A Model for Collaborative Problem Solving
1. Share Perspectives – The process of perspective sharing allows each party to gain a clear understanding of the others PERCEPTION of the problem situation, for this is at the heart of collaborative problem solving as Fisher and Ury write in ‘Getting to Yes.’
2. Define the Issues – Distilling the issues out of an excess of information can be a difficult task and requires frequent summarizing and checking for understanding
3. Identify the Interests – Once the issues have been framed, the parties are ready to figure out the interests that they need to have satisfied in order to reach agreement. * Look for the common ground between all parties
4. Generate Options – By this stage in the process, parties have had an opportunity to share, listen and develop an understanding of their interests as well as the interests of the other side. They have moved from an adversarial, entrenched posture to a problem solving, interest-based mode and are ready to brainstorm potential options and solutions.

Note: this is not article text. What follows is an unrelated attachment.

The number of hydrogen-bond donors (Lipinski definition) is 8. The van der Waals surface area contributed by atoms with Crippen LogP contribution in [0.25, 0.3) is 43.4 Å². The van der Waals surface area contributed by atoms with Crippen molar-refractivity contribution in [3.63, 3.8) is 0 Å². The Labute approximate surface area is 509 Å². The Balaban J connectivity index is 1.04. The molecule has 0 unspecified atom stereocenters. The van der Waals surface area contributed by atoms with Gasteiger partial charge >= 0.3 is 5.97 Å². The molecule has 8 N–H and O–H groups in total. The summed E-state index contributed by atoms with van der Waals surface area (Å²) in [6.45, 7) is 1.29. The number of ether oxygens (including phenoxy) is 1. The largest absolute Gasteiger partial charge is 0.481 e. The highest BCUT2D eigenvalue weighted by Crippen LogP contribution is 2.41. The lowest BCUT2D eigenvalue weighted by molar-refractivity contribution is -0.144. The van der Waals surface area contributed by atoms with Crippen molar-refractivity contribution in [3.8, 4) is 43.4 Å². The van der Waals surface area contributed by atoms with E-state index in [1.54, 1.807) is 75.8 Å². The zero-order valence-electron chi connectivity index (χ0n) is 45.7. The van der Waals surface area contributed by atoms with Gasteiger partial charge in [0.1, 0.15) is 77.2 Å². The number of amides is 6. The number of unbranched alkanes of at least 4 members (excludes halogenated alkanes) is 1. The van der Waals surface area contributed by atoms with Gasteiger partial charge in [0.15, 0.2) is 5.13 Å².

5. Develop a Fair Standard or Objective Criteria for Deciding – Without an objective standard or criteria, the decision process may end up as a contest of wills. An objective criteria allows everyone to focus on solutions and standards rather than on defending a particular option. It also allows people to be able to change their minds without losing face.
6. Evaluate Options and Reach Agreement – With a comprehensive list of brainstormed ideas and a mutually agreeable objective criteria, you are ready to evaluate the options and move toward creating agreements that will meet as many of your collective needs and interests as possible.
As we develop our skills in problem solving, we will find that collaborative problem solving is not a linear process that proceeds methodically through prescribed steps. Identifying all of the interests of the parties must be accomplished before generating options. However, in order to do this effectively, we may need to move back and forth through the first steps, i.e., sharing information, defining issues, sharing more information, etc. in order to develop a clear picture of the interests. Reaching agreement often proceeds in a series of baby steps. One’s best ‘next step’ is the step that will take us most effectively in that direction